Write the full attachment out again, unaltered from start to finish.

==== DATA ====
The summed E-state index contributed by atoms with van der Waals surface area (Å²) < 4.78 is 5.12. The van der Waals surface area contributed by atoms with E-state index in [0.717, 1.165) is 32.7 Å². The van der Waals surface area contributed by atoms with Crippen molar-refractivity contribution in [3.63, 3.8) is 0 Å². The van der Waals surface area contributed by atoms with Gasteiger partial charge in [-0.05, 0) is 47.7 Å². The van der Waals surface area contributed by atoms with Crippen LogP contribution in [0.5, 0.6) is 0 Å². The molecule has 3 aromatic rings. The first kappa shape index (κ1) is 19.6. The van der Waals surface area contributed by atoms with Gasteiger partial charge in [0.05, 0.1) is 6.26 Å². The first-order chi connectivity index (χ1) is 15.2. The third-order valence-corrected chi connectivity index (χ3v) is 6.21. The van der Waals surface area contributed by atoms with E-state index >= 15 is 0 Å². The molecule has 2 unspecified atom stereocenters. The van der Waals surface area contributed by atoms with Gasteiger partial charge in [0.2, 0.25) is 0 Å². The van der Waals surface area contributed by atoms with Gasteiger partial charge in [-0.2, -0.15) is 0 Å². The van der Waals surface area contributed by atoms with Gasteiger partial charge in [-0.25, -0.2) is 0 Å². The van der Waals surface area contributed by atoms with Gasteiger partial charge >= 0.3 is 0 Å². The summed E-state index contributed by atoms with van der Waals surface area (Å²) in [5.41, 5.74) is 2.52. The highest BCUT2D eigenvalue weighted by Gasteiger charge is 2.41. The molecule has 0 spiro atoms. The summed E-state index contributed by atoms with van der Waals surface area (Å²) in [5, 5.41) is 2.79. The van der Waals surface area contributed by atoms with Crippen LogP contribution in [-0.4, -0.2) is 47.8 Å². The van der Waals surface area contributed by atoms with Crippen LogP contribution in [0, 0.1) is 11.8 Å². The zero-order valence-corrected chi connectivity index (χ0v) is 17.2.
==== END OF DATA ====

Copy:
The summed E-state index contributed by atoms with van der Waals surface area (Å²) < 4.78 is 5.12. The van der Waals surface area contributed by atoms with E-state index in [0.717, 1.165) is 32.7 Å². The van der Waals surface area contributed by atoms with Crippen molar-refractivity contribution in [3.63, 3.8) is 0 Å². The van der Waals surface area contributed by atoms with Gasteiger partial charge in [-0.05, 0) is 47.7 Å². The van der Waals surface area contributed by atoms with Crippen LogP contribution in [0.5, 0.6) is 0 Å². The molecule has 3 aromatic rings. The first kappa shape index (κ1) is 19.6. The van der Waals surface area contributed by atoms with Gasteiger partial charge in [0.05, 0.1) is 6.26 Å². The first-order chi connectivity index (χ1) is 15.2. The third-order valence-corrected chi connectivity index (χ3v) is 6.21. The van der Waals surface area contributed by atoms with E-state index >= 15 is 0 Å². The molecule has 2 unspecified atom stereocenters. The van der Waals surface area contributed by atoms with Gasteiger partial charge in [0.2, 0.25) is 0 Å². The van der Waals surface area contributed by atoms with Gasteiger partial charge in [-0.2, -0.15) is 0 Å². The van der Waals surface area contributed by atoms with Gasteiger partial charge in [-0.25, -0.2) is 0 Å². The van der Waals surface area contributed by atoms with Gasteiger partial charge >= 0.3 is 0 Å². The summed E-state index contributed by atoms with van der Waals surface area (Å²) in [5.41, 5.74) is 2.52. The highest BCUT2D eigenvalue weighted by Gasteiger charge is 2.41. The molecule has 0 spiro atoms. The summed E-state index contributed by atoms with van der Waals surface area (Å²) in [5, 5.41) is 2.79. The van der Waals surface area contributed by atoms with Crippen LogP contribution in [-0.4, -0.2) is 47.8 Å². The van der Waals surface area contributed by atoms with Crippen LogP contribution in [0, 0.1) is 11.8 Å². The zero-order valence-corrected chi connectivity index (χ0v) is 17.2.